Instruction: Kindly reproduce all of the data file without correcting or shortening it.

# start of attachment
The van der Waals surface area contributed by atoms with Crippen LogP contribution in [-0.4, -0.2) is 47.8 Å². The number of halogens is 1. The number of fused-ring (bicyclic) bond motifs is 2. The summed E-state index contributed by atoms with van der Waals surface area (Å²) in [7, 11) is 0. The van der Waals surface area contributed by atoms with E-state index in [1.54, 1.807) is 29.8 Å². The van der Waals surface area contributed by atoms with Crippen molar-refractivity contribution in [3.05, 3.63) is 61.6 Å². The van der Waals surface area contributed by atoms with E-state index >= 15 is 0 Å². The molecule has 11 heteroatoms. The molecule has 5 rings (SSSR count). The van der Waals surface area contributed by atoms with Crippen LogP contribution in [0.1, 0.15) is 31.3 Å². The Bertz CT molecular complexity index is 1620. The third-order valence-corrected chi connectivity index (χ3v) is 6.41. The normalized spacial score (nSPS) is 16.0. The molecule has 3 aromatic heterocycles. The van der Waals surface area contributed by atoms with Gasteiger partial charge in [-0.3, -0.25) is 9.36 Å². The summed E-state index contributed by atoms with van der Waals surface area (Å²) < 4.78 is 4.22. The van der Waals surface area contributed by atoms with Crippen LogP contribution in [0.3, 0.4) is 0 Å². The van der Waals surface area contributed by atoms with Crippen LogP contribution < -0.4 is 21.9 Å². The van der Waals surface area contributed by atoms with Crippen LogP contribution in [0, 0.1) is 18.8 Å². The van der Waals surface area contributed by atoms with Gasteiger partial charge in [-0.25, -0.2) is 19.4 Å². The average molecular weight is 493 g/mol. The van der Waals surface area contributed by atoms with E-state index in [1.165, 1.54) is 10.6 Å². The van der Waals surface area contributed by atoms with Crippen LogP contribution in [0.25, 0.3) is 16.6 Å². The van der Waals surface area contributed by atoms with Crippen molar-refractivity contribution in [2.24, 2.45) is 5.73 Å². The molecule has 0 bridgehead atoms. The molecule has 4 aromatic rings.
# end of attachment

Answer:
The van der Waals surface area contributed by atoms with Crippen LogP contribution in [-0.4, -0.2) is 47.8 Å². The number of halogens is 1. The number of fused-ring (bicyclic) bond motifs is 2. The summed E-state index contributed by atoms with van der Waals surface area (Å²) in [7, 11) is 0. The van der Waals surface area contributed by atoms with E-state index in [1.54, 1.807) is 29.8 Å². The van der Waals surface area contributed by atoms with Crippen molar-refractivity contribution in [3.05, 3.63) is 61.6 Å². The van der Waals surface area contributed by atoms with E-state index >= 15 is 0 Å². The molecule has 11 heteroatoms. The molecule has 5 rings (SSSR count). The van der Waals surface area contributed by atoms with Crippen LogP contribution in [0.1, 0.15) is 31.3 Å². The Bertz CT molecular complexity index is 1620. The third-order valence-corrected chi connectivity index (χ3v) is 6.41. The normalized spacial score (nSPS) is 16.0. The molecule has 3 aromatic heterocycles. The van der Waals surface area contributed by atoms with Gasteiger partial charge in [-0.3, -0.25) is 9.36 Å². The summed E-state index contributed by atoms with van der Waals surface area (Å²) < 4.78 is 4.22. The van der Waals surface area contributed by atoms with Crippen LogP contribution in [0.3, 0.4) is 0 Å². The van der Waals surface area contributed by atoms with Crippen LogP contribution < -0.4 is 21.9 Å². The van der Waals surface area contributed by atoms with Crippen LogP contribution in [0, 0.1) is 18.8 Å². The van der Waals surface area contributed by atoms with Gasteiger partial charge in [-0.25, -0.2) is 19.4 Å². The average molecular weight is 493 g/mol. The van der Waals surface area contributed by atoms with E-state index in [1.165, 1.54) is 10.6 Å². The van der Waals surface area contributed by atoms with Crippen LogP contribution in [0.25, 0.3) is 16.6 Å². The van der Waals surface area contributed by atoms with Crippen molar-refractivity contribution in [2.24, 2.45) is 5.73 Å². The molecule has 0 bridgehead atoms. The molecule has 4 aromatic rings.